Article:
Here we go again.
Last year after the Giants acquired Randy Winn from the Seattle Mariners at the end of July, I was a little peeved.
Brian Sabean had traded away a good backup catcher and a younger, although questionable, pitcher in Yorvit Torrealba and Jesse Foppert to get an outfielder whose statistics were hardly better than the outfielders that had been playing to that point...and added a few million to the Giants payroll in the process. It wasn't that the Giants didn't need outfield help -- it was difficult to believe that Jason Ellison was the answer in CF, no matter how much effort the guy put out. So yes, help was needed, but Winn's statistical pedigree suggested he would have minimal impact.
Instead, Winn came in and posted a 1.071 OPS over 231 at-bats during August and September, was the sparkplug for just about all of the offense that the Giants managed to scrape together for those two months, and played a decent centerfield despite having a history of playing a questionable centerfield and playing one of the most difficult centerfields in all of the majors.
Yeah, well see, that would've been my 2nd guess.
The situation the Giants have created for themselves this offseason by picking up Steve Finley for Edgardo Alfonzo in the Trade of the Unwanteds has quite a few striking similarities to Winn's acquisition.
For one, the writing is again on the wall for Ellison. Last year, the writing said, "You're not good enough to start in our outfield", which wasn't a bad thing -- I loved the guy's hustle and effort, and he came out of the gate strong last year when the Giants were figuring out that Marquis Grissom wouldn't do them any good anymore, but he isn't a starting centerfielder, to be sure. Now, though, the writing says, "You're not good enough to be our 4th outfielder". Is that true?
(sigh) Yes, it is, but only if you have a better option. Is Finley a better option? Yes, no, maybe.
Stats are tough to compare for these two, because of two extreme circumstances for both players: Ellison has really only half a season's worth of big league at-bats to speak to what kind of numbers he's capable of putting up, and while Finley has a host of statistical data to analyze, he'll be 41 years of age by the time the 2006 season begins. But I'm a glutton for futile efforts, so...
Ellison: 352 at-bats, .264/.316/.361, 24 BB/44 SO (.55 bb/k ratio), 14 steals in 20 chances, 3.10 p/pa (pitches per plate appearance...say that 10 times fast), 1.67 g/f ratio (ground ball to fly ball)
Finley: 406 at-bats, .222/.271/.374, 26 BB/71 SO (.37 bb/k ratio), 8 steals in 12 chances, 3.84 p/pa, 0.92 g/f ratio
I would throw in Todd Linden, too, but my oracle told me that Dan Ortmeier and Adam Shabala have a better shot to make the team than Linden. Linden's career path seems destined to follow that of Pedro Feliz. He'll get a real shot when he's about 29 years old.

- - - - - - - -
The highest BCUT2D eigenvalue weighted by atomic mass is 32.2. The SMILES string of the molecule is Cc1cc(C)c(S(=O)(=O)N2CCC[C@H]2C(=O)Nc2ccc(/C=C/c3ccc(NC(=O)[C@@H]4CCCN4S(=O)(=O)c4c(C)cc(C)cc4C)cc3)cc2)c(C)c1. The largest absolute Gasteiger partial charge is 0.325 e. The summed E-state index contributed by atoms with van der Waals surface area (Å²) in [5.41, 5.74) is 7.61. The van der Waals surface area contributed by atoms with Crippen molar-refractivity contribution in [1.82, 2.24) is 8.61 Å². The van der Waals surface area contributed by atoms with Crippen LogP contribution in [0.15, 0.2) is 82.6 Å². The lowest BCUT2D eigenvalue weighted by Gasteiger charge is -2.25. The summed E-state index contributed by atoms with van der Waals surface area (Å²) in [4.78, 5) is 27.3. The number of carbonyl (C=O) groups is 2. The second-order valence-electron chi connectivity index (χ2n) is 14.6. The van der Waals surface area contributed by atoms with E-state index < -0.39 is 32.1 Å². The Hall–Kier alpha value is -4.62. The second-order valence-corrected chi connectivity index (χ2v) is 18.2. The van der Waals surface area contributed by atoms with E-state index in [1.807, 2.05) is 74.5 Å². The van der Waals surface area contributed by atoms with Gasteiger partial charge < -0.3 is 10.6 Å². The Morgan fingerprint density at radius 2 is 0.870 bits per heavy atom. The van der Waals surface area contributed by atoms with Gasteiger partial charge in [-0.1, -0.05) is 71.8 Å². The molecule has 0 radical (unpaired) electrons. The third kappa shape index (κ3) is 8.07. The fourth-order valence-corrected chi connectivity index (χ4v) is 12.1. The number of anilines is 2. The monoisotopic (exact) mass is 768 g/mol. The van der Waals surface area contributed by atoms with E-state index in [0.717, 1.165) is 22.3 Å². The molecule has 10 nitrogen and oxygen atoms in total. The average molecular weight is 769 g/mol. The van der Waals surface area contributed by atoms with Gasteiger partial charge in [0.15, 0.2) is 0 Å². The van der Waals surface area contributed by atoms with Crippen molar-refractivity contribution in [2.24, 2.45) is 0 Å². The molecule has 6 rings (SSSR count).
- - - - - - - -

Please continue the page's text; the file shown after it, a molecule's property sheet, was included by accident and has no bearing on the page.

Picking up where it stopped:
I won't bother with any career analysis for either Ellison or Finley, because it seems irrelevant. Ellison's inexperience and Finley's advanced age dictate we take things one year at a time.
But how does that one year comparison look? Horrible, really. Both players were terrible, but Finley costs a lot more to be terrible. Ellison strikes out at a lower rate (one per eight AB's, while Finley is at one per every 5.7 AB's), but doesn't do anything else significantly better. Finley sees almost a full pitch more in a plate appearance than Elly on average, which is good, and also has a much more palatable g/f ratio. He also has a much better ISO power number than Elly (152 vs. 97). Stolen base % and their walk rates are even enough to call it a wash.
Defensively, Finley has the edge if one look at Range Factor and Zone Ratings, which I really don't -- Finley Range Factor is much better then Elly at 2.72 to 2.00. But Finley also had a better fielding percentage, which is something I do glance at: .985 to .974.
What does this all boil down to? Finley, statistically, was a slightly worse player than Ellison last year, but they were both poor enough that it hardly matters. It really comes down to whether one believes Finley's age caught up with him last year and he's incapable of performing significantly better, or that he's got another year left in him to put up numbers that at least approach his 2003/2004 seasons with Arizona. One could also muse as to whether or not Ellison is talented enough to improve, but since we all know that Finley will be the only one to get enough plate appearances to show anything good or bad, it's a moot point.
In any case, it doesn't look good. Recalling a few other names of outfielders still playing at 40 doesn't exactly inspire confidence: Willie Mays, Rickey Henderson, B.J. Surhoff, Jose Cruz, Barry Bonds (oh, wait, nevermind that one). Heck, the Giants can do an in-depth study on the aging process of older outfielders all by themselves -- Grissom broke down a little shy of 40, while Moises Alou is almost there. I suppose it's hard not to believe Finley might have a little gas left in his tank with the 40-ish examples of Bonds and Alou right in front of you.